01/10/2005 12:00AM

Diamond Wildcat serves notice

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Wildcat Heir, here winning the Icecapade at Monmouth, may start next at Gulfstream Park.

OZONE PARK, N.Y. - Diamond Wildcat won't be mentioned on anybody's Kentucky Derby list, but he just may be a 3-year-old to keep an eye on in middle-distance races this winter and spring.

Diamond Wildcat made a successful foray around two turns on Sunday when he led gate to wire to take an entry-level allowance race at Aqueduct. Under Stewart Elliott, Diamond Wildcat, took some early pressure from Heza Storm, and then drew off to a 1 1/2-length victory over Byanosejoe while running a mile in 1:38.66. He earned a Beyer Speed Figure of 82.

While perhaps aided by the speed-favoring nature of Aqueduct's inner track, Diamond Wildcat won while failing to change leads through the stretch. It was the third straight race in which he failed to do that.

"He hung on his left lead the whole way," trainer Ben Perkins Jr. said. "It seems like he runs in spurts a little bit."

That immaturity plus the size of the field were why Perkins didn't enter Diamond Wildcat in the Count Fleet Stakes, a race that will be run this Saturday after having been postponed when last Saturday's card was canceled after the third race. Perkins was also considering running Diamond Wildcat in Monday's Jimmy Winkfield Stakes at six furlongs, but preferred the idea of Sunday's two-turn mile race, one put up by the racing office only after the Count Fleet overfilled.

"He's out of a Quiet American mare, and of all the Forest Wildcat's we bred he's the one that always looked like he'd have a shot to stretch out a little more," said Perkins, who trains Diamond Wildcat for Ebby Novak's New Farm, which raced Forest Wildcat.

Perkins said that if all goes well between now and Feb. 12, Diamond Wildcat will most likely run in the $75,000 Whirlaway Stakes at 1 1/16 miles. That race is supposed to be the 3-year-old debut of Galloping Grocer, the talented New York-bred who was beaten a neck in the Remsen.

The disappointment of Sunday's allowance race was Benjamin Baby, who finished a well-beaten fifth after chasing the pace. His connections will most likely cut him back to sprints.

Wildcat Heir may try Sunshine Millions

Perkins said he has not yet made a decision on whether Wildcat Heir will run in the $300,000 Sunshine Millions Sprint at Gulfstream on Jan. 29. Wildcat Heir, who won the Grade 1 De Francis Dash at Pimlico in November, was recently certified as a Florida-bred after having been mistakenly registered as a Kentucky-bred.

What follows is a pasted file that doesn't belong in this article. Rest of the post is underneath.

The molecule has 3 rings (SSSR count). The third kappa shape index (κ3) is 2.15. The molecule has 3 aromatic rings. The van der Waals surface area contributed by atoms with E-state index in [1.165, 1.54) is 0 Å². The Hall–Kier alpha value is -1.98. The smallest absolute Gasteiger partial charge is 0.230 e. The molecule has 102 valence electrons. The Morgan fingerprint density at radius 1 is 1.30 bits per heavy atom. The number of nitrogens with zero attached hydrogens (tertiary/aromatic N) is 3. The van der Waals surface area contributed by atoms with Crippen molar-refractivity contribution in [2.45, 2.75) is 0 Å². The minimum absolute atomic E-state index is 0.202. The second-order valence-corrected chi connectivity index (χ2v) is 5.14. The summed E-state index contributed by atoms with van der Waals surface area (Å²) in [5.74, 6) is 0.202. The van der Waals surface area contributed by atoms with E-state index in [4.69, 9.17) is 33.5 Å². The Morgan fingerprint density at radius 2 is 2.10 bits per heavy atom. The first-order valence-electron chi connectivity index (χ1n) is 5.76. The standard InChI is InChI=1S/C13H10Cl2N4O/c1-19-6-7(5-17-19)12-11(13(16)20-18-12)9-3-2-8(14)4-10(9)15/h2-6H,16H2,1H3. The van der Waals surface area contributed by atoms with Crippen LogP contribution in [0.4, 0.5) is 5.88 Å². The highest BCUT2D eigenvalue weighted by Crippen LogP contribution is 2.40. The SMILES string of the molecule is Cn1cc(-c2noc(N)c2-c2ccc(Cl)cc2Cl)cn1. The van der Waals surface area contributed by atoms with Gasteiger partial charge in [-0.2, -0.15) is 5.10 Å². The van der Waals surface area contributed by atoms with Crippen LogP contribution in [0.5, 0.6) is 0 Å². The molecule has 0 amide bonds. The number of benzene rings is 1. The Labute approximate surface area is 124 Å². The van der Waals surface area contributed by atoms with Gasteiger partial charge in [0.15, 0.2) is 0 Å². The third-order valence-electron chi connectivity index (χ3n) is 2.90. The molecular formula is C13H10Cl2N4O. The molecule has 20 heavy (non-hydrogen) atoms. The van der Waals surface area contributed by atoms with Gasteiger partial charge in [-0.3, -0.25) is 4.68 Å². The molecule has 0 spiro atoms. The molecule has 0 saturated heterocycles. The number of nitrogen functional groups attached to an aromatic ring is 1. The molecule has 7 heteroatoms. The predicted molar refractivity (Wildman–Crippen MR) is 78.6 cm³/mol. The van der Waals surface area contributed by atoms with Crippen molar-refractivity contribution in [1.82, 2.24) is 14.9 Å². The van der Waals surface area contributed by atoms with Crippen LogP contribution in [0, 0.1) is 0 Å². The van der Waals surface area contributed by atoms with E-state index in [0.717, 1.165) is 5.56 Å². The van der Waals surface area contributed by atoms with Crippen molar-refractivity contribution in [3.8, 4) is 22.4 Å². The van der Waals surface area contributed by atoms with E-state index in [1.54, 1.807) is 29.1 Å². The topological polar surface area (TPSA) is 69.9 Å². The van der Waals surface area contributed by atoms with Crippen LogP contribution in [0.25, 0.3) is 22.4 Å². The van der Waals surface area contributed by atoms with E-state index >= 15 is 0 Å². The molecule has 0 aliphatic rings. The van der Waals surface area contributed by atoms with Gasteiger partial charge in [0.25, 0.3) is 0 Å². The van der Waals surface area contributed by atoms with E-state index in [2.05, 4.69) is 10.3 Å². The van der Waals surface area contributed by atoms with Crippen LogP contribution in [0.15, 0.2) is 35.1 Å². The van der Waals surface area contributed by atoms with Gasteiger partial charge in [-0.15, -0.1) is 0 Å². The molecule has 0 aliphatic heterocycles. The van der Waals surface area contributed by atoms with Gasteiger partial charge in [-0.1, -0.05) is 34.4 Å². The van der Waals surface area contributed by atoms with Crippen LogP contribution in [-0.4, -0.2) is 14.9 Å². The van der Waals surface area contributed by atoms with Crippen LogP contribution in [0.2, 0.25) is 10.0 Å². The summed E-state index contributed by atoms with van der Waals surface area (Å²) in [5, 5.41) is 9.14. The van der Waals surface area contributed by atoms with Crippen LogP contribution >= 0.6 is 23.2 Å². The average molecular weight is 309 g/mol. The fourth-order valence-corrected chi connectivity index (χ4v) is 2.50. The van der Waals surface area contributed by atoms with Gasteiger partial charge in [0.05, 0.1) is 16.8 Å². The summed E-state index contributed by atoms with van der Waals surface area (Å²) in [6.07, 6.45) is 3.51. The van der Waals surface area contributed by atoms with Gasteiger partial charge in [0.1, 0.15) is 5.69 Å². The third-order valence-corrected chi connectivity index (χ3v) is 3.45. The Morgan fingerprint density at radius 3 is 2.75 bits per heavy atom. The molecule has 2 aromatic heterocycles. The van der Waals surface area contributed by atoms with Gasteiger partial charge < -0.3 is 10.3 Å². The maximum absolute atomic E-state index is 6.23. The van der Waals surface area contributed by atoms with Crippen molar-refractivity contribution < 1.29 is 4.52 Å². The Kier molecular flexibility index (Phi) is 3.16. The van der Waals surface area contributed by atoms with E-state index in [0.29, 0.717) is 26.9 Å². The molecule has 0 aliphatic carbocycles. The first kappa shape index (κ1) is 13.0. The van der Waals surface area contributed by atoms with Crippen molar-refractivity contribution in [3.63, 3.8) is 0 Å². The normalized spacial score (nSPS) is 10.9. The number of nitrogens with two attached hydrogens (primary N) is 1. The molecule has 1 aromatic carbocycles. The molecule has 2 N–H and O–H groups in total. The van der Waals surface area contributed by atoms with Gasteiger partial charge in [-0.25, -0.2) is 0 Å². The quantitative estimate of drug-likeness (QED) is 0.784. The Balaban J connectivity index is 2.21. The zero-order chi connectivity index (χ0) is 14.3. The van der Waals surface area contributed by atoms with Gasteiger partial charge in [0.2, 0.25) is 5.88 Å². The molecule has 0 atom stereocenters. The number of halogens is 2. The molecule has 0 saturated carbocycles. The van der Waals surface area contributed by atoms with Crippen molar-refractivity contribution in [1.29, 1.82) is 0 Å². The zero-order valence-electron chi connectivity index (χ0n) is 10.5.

"We're kind of thinking about that, but we're not 100 percent sure," Perkins said. "We were going to stop on him and give him a little time and bring him back in the spring or maybe get one more start out of him. We'll make up our minds this week."

Wildcat Heir is currently in training at Gulfstream Park where Ben Perkins Sr. is overseeing a four-horse string of his son's horses.

Pre-entries for the Sunshine Millions are due on Jan. 19, with post positions drawn Jan. 24.

Trainers like postponement

At least two horsemen were happy that the $75,000 Count Fleet Stakes was postponed when the jockeys refused to ride after Saturday's third race. The Count Fleet will be redrawn on Thursday and run this Saturday.

Tom Bush, the trainer of Tani Maru, said he most likely would have scratched out of the Count Fleet after watching how poorly his two runners performed earlier on Saturday's card.

"I was totally relieved," Bush said. "I was probably going to scratch him after I ran that horse in the third."

Bush was referring to Cockeyed Optimist, who finished ninth of 11 in the third.

Seth Benzel, assistant to trainer Todd Pletcher, also liked the fact the Count Fleet wasn't run Saturday. Killenaule had run once over a wet track and finished third. Also, Benzel wasn't crazy about Killenaule's post 8 draw.

The postponement "might help us out a little bit," Benzel said. "We got a chance to work again, a better track hopefully, a new draw. The outside wasn't going to be a terrible thing for him, but at the same time let's try it again and see where we end up."

On Monday, Killenaule put in a sharp five-furlong work in 1:00.94 over the Belmont Park training track. Perhaps the most impressive part of the move was how strongly he galloped out. The exercise rider could not pull him up until he entered the far turn.

Coast Line may be Laurel-bound

Coast Line, who won his fourth consecutive race when he wired an allowance field here Friday, could make his next start in the $125,000 John B. Campbell Breeders' Cup Handicap at Laurel Park on Feb. 19, Benzel said. Another option is the $200,000 General George Handicap there two days later.

The Campbell is run at 1 1/8 miles, while the General George is at seven furlongs.

"We're leaning toward the mile and an eighth race to see if handles a little more distance,'' Benzel said. "Everything he's shown us so far indicates he'd be able to handle it."

Benzel said that jockey Richard Migliore told him that "he had a lot of horse and had him on idle toward the end. When he asked him he kicked in and gave him quite a response.''

Last Friday, Coast Line ran 1 1/16 miles in 1:43.99 and earned a Beyer Speed Figure of 98. Benzel said the timing of the Campbell makes more sense than wheeling Coast Line back in the Aqueduct Handicap on Jan. 22. Besides, Benzel will have Tales of Glory to saddle in the Aqueduct.

* Migliore rode six winners last week, bringing him to 3,991 for his career.